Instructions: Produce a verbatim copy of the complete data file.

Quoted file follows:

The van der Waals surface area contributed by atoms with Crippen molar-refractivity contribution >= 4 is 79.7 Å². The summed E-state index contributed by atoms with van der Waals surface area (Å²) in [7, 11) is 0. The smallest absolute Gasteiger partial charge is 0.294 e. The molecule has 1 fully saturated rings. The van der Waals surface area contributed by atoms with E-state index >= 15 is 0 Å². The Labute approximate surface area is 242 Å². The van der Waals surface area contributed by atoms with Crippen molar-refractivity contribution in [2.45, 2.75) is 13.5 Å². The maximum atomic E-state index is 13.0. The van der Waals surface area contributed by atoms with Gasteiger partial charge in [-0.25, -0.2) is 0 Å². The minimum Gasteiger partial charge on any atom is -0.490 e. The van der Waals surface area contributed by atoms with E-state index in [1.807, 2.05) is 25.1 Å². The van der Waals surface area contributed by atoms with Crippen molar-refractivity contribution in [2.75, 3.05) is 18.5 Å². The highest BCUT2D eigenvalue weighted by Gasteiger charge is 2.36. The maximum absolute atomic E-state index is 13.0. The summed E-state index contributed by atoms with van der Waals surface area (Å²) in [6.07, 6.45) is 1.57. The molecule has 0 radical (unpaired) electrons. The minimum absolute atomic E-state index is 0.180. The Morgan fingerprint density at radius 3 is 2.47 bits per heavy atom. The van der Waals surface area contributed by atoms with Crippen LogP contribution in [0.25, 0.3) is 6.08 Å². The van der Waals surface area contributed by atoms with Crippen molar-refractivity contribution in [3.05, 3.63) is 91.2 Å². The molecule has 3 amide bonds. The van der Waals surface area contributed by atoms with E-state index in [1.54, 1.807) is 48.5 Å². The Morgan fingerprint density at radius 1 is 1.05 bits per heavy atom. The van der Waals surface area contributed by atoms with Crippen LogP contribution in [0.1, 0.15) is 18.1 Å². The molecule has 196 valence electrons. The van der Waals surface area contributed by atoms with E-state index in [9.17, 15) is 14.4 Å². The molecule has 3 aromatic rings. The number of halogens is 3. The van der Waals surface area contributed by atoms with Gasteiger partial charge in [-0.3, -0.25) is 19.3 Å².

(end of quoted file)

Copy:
The van der Waals surface area contributed by atoms with Crippen molar-refractivity contribution >= 4 is 79.7 Å². The summed E-state index contributed by atoms with van der Waals surface area (Å²) in [7, 11) is 0. The smallest absolute Gasteiger partial charge is 0.294 e. The molecule has 1 fully saturated rings. The van der Waals surface area contributed by atoms with E-state index >= 15 is 0 Å². The Labute approximate surface area is 242 Å². The van der Waals surface area contributed by atoms with Crippen molar-refractivity contribution in [2.45, 2.75) is 13.5 Å². The maximum atomic E-state index is 13.0. The van der Waals surface area contributed by atoms with Gasteiger partial charge in [-0.25, -0.2) is 0 Å². The minimum Gasteiger partial charge on any atom is -0.490 e. The van der Waals surface area contributed by atoms with E-state index in [1.807, 2.05) is 25.1 Å². The van der Waals surface area contributed by atoms with Crippen molar-refractivity contribution in [2.75, 3.05) is 18.5 Å². The highest BCUT2D eigenvalue weighted by Gasteiger charge is 2.36. The maximum absolute atomic E-state index is 13.0. The summed E-state index contributed by atoms with van der Waals surface area (Å²) in [6.07, 6.45) is 1.57. The molecule has 0 radical (unpaired) electrons. The minimum absolute atomic E-state index is 0.180. The Morgan fingerprint density at radius 3 is 2.47 bits per heavy atom. The van der Waals surface area contributed by atoms with Crippen LogP contribution in [0.25, 0.3) is 6.08 Å². The van der Waals surface area contributed by atoms with Crippen molar-refractivity contribution in [3.05, 3.63) is 91.2 Å². The molecule has 3 amide bonds. The van der Waals surface area contributed by atoms with E-state index in [1.54, 1.807) is 48.5 Å². The Morgan fingerprint density at radius 1 is 1.05 bits per heavy atom. The van der Waals surface area contributed by atoms with Crippen LogP contribution in [0.1, 0.15) is 18.1 Å². The molecule has 196 valence electrons. The van der Waals surface area contributed by atoms with E-state index in [9.17, 15) is 14.4 Å². The molecule has 3 aromatic rings. The number of halogens is 3. The van der Waals surface area contributed by atoms with Gasteiger partial charge in [-0.3, -0.25) is 19.3 Å².